Kentucky's Department of Juvenile Justice (DJJ) has deployed EMC Corp's Surveillance Analysis and Management Solution (SAMS) to create a centralized, searchable video archive to replace its outdated tape system.
The department's legacy systems, used only in their highest-security facilities, are tape-driven, with analog cameras and
"In our present system, in order to recall a specific event, a search is originated by reviewing a specific tape during the required timeline," according to DJJ's Deputy Commissioner Michael Dossett. "There's not a whole lot you can do [to organize data] besides labeling (VHS) tapes."
Another problem with the old systems is that they are located in just eight of Kentucky's 30 youth detention facilities. Dossett wanted a system of cameras in every facility, with digital cameras that would stream video and store it as searchable data on a central disk system rather than images on tape.
In a planning process that began in Sept. 2004, Dossett's department drew up a "wish list" of the features they wanted in the new system, including software that would allow the data to be searched by date, time, or incident, and storage that could network between the cameras, extract their data, and archive dozens of terabytes in a central location. The product had to be nimble enough to bring together data from different devices customized for different facilities – cameras with different frame-per-second rates, different hours of operation, and different operating environments.
In addition, "we wanted whoever gave us the product to be responsible for the entire package – the service, the installation, the training. I can't overemphasize it. If I have an issue with a camera at a facility, I want just one number to call." Dossett remained mum about which companies, or even how many companies, he took bids from.
According to Dick O'Leary, senior director for EMC global solutions and program director for SAMS the challenge in Kentucky's case was getting data from multiple campuses around state through limited bandwidth into a centralized storage environment.
Dossett and O'Leary pegged the current storage load at about 10 to 13 TB. EMC has installed Clariion CX 300 and 500 arrays with a capacity of several petabytes (PB).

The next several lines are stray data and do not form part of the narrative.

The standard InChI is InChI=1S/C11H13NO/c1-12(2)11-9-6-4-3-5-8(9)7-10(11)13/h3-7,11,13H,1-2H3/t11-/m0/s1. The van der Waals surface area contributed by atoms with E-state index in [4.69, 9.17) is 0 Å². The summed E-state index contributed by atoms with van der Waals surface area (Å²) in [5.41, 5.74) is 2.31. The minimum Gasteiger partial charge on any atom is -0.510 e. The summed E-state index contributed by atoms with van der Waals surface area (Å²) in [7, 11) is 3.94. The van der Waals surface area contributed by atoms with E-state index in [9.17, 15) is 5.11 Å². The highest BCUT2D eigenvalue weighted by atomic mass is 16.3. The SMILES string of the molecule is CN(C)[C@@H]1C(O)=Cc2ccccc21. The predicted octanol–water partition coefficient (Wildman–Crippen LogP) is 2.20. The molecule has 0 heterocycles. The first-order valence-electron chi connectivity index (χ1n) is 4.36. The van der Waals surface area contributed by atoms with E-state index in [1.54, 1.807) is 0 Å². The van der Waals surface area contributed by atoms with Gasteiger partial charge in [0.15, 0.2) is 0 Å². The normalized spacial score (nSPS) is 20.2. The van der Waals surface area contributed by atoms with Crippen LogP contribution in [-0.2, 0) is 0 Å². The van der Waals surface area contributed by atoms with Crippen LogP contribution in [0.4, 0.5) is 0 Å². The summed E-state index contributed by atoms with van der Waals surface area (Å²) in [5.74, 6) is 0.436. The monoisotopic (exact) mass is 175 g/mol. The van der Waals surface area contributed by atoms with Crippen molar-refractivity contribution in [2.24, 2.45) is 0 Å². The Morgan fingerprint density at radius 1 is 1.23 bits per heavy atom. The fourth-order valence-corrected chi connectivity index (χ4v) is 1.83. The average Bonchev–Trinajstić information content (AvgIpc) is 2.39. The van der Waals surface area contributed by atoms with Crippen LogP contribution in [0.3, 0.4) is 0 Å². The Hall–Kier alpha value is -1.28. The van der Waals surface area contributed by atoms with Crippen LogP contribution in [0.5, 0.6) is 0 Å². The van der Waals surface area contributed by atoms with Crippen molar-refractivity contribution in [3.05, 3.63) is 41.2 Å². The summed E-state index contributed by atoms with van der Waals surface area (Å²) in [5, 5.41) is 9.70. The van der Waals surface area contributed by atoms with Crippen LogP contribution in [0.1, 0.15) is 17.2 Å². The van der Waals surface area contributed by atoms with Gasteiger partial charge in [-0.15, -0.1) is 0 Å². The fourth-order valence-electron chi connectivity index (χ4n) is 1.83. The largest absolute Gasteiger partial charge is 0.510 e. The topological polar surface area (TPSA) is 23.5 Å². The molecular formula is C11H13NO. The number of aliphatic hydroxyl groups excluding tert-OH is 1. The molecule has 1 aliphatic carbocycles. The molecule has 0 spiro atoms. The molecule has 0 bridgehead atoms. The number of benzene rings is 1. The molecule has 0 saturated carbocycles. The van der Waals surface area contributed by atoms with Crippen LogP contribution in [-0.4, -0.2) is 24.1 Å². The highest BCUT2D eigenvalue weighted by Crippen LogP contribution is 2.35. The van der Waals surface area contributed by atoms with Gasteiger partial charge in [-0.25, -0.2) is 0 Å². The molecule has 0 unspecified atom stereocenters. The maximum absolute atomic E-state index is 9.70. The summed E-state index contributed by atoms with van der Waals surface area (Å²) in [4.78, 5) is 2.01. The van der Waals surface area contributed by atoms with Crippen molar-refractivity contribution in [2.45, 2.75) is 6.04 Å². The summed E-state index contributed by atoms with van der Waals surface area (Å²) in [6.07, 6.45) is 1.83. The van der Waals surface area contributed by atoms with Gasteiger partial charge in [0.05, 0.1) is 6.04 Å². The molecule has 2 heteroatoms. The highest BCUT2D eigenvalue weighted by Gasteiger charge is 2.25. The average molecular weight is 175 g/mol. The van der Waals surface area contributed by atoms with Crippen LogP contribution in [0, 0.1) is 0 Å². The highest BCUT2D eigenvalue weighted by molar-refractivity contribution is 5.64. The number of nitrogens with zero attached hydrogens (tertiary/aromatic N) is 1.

The overall system is designed for active archiving of the data coming from cameras – image frames are grabbed by Dell 1850 servers running EMC's SAN Server software and fed into on-site Clariion arrays. These in turn migrate the data to a central Clariion.
To address bandwidth limitations, SAMS uses OnCourse software to manage the transfer of data from local sites to the central site. OnCourse improves delivery and integrity of data over a clogged IP pipe by queuing packets during a transmission spike, and re-engaging the wire when the spike subsides.
The cameras EMC is installing are IP surveillance cameras by a Swedish manufacturer, Axis. Dossette estimated that 1400 to 1500 cameras would be installed. Third-party software, which O'Leary declined to name, then functions with the camera according to settings determined by the user to detect objects in the environment. A variety of "intelligent analytics" are then used to organize the video data.
Dossette estimated that the system would be completely operational within two years. After about a year, he said the department would be looking at installing a content addressed storage system (CAS) using EMC's Centera arrays for long-term archiving of the video data.
The use of video surveillance systems has grown dramatically over the last few years, and this transition has led to the demand for improved storage of this data. Expect more of this to come.
As this story went to press, rumors of problems with EMC's SAMS solution were reported on an Australian news site, Image and Data Manager Online (www.IDM.net.au). EMC confirmed that it resells VideoNext technology as a part of the SAMS offering and denied that there any problems with the product. The Kentucky's DJJ did not use the VideoNext technology as part of its solution.